Your Favorite Fishing Hole is Threatened – and so are Jobs!
CARF is fighting back and has filed a lawsuit against the State of California.
We are calling you to join the California Association for Recreational Fishing (CARF) in protecting freshwater fishermen and outdoor industries from a very serious and looming threat.
Private stocking of California waters account for about half of the freshwater fish caught by some 1.7 million recreational fisherman, contributing $4.9 billion to California’s economy – a major source of jobs!
This way of life and the jobs dependent on fresh water fishing are being threatened by a legal case quietly moving through the courts and the costly regulations being drafted by the California Department of Fish and Game.
As a result of a lawsuit several years ago against the State of California’s fish hatcheries, the State drafted an Environmental Impact Report (EIR) including private aquaculture in its regulations, even though the lawsuit and ruling only applied to state facilities – and not privately held fish hatcheries and stocking ponds!
Given that California grows some of the healthiest fish in the world under existing regulations, one can only assume that the State’s actions were not motivated by a public need, but merely by a political agenda, one that anglers know has led to significant limitations on ocean fishing off the coast of California.
As a result of new regulations being drafted by the California Department of Fish and Wildlife, fish stocking could be a thing of the past once costly regulations are mandated for every fresh water hatchery and stocking pond, imposing crippling regulatory costs annually on businesses to perform genetic and disease testing on every single fish hatchery and pond in California!
By economic analysis provided by Sapphos Environmental, Inc., these unprecedented regulations could cost property owners thousands of dollars annually for even the smallest body of fresh water and even more for fish hatcheries. Such costs will lead to businesses closing and fish ponds simply abandoned all together!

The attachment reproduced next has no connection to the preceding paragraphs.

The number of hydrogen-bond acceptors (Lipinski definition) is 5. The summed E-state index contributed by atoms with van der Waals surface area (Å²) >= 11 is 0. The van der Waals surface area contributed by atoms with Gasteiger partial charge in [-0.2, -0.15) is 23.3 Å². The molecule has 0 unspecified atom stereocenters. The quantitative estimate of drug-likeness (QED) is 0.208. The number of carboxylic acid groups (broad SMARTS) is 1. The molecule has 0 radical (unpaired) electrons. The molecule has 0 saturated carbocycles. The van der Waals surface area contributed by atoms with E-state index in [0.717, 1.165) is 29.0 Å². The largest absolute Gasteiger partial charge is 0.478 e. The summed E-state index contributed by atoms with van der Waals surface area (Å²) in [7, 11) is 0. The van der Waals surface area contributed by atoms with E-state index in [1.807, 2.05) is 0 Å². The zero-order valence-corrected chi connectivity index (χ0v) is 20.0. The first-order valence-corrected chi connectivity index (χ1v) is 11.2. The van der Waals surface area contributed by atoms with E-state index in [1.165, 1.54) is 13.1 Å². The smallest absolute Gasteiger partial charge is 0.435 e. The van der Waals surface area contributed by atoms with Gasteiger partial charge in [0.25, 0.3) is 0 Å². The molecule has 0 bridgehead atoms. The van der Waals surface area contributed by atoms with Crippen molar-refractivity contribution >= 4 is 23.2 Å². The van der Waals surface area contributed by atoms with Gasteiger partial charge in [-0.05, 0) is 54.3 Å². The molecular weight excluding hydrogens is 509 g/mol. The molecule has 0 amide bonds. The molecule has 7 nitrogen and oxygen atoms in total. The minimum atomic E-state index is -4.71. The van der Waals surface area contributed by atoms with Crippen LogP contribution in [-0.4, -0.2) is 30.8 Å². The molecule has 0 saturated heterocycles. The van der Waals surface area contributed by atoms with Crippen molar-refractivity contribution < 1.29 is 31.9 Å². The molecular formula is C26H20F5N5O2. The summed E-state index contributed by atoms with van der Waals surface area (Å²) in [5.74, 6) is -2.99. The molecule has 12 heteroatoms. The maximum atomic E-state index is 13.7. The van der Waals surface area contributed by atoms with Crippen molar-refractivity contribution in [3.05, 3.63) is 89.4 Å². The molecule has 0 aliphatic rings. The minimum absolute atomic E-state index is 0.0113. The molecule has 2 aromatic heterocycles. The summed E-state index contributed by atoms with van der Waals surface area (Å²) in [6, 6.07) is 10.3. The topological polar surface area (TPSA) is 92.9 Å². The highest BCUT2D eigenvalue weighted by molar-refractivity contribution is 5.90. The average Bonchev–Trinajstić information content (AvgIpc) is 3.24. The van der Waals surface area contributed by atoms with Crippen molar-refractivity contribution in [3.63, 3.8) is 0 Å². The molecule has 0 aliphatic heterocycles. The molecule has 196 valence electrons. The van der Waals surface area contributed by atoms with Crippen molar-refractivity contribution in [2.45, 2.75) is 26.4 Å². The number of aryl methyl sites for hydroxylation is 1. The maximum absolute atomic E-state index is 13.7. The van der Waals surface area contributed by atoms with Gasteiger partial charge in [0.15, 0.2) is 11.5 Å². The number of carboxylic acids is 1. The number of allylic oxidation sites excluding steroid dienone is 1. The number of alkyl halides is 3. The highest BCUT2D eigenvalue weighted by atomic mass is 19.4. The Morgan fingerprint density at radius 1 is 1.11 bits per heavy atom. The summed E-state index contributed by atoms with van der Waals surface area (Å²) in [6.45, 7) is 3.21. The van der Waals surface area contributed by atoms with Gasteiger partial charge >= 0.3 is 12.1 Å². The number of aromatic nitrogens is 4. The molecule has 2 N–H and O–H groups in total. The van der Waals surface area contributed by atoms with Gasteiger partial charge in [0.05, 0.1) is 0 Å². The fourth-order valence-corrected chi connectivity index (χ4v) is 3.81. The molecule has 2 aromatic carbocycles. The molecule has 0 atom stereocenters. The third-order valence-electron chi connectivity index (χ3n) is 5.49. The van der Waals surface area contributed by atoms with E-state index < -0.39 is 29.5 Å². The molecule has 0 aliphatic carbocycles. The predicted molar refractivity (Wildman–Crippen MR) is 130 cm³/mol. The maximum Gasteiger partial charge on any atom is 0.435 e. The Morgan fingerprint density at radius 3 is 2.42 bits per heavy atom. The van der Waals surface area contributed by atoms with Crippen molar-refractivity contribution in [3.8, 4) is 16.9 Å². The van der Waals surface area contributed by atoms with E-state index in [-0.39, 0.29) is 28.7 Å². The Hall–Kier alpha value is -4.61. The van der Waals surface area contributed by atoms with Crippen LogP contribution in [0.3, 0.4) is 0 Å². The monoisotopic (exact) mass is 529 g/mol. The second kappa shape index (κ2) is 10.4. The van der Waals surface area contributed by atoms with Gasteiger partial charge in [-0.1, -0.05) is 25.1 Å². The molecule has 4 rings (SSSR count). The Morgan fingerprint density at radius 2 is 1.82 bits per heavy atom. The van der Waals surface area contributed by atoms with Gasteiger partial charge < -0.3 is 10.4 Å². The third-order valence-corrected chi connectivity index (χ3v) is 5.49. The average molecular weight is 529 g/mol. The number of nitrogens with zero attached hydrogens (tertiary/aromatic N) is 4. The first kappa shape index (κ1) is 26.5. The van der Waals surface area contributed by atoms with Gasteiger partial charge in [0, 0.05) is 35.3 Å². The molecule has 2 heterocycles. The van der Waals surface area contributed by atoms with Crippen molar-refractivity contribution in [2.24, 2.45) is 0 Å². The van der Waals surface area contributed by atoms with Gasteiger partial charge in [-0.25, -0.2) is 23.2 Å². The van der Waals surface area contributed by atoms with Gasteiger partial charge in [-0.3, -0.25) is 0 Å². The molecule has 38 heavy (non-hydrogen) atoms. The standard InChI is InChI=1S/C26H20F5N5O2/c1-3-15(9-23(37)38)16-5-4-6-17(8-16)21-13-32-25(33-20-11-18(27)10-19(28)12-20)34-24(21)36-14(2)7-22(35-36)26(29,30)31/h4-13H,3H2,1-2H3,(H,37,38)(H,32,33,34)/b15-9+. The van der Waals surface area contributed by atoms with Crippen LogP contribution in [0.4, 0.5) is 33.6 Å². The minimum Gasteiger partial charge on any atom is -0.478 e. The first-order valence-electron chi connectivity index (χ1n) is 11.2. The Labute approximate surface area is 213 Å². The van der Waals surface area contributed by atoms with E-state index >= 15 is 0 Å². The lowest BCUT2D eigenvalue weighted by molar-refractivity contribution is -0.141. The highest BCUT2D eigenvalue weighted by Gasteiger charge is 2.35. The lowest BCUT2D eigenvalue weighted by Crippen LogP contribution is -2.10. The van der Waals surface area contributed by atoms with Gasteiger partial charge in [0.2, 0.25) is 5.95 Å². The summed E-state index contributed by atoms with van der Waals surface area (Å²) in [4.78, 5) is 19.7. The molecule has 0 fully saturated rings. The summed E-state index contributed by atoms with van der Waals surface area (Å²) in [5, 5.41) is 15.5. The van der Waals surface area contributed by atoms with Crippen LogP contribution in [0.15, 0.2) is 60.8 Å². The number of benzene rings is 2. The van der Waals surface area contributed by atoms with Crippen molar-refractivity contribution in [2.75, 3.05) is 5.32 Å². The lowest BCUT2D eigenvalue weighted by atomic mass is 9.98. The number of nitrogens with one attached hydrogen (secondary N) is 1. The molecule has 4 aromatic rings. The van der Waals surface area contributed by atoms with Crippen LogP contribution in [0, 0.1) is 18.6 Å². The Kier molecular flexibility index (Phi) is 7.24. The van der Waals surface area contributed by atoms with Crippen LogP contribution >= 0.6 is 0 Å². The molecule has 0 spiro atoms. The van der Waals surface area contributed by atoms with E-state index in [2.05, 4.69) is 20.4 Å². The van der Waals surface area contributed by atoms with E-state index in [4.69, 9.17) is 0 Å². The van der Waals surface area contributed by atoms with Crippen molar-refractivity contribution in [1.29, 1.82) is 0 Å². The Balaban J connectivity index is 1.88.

Such costly regulations will impact every private hatchery, stock ponds, and homeowner associations with lakes, and parks. Even golf courses will be affected! With less fish provided by private hatcheries and stocking ponds, recreational fishing will decline, threatening California’s outdoor industry and communities dependent on recreational tourism — namely, sporting goods companies and retailers, boat sales/manufacturing, marinas, bait and tackle shops and many more businesses that create jobs.
Given the urgency of our cause and its economic consequences, CARF has launched a lawsuit to protect recreational fishing. Recently, Pacific Legal Foundation has joined us in this lawsuit alleging that “the Department was without authority to enforce the mitigation measures and protocols recommended by the EIR.” We are grateful for our new-found ally but still need help and support from Californians like you!
The cost of our lawsuit is great and it requires the support of Californians like you.
Take action today to protect recreational fishing!
Click here – Who opposes new fish stocking regulations?
- CARF Legal Synopsis
- November 22, 2011 – Amicus Brief Declarations
- November 22, 2011 – Amicus Brief Documents
- Pacific Legal Foundation Joins Lawsuit
- Pacific Legal Foundation Case Summary
- California Department of Fish and Game Regulations (special attention to Appendix K)
- CARF vs. California Department of Fish and Game
- Pacific Rivers Council & Center for Biological Diversity vs. California Department of Fish and Game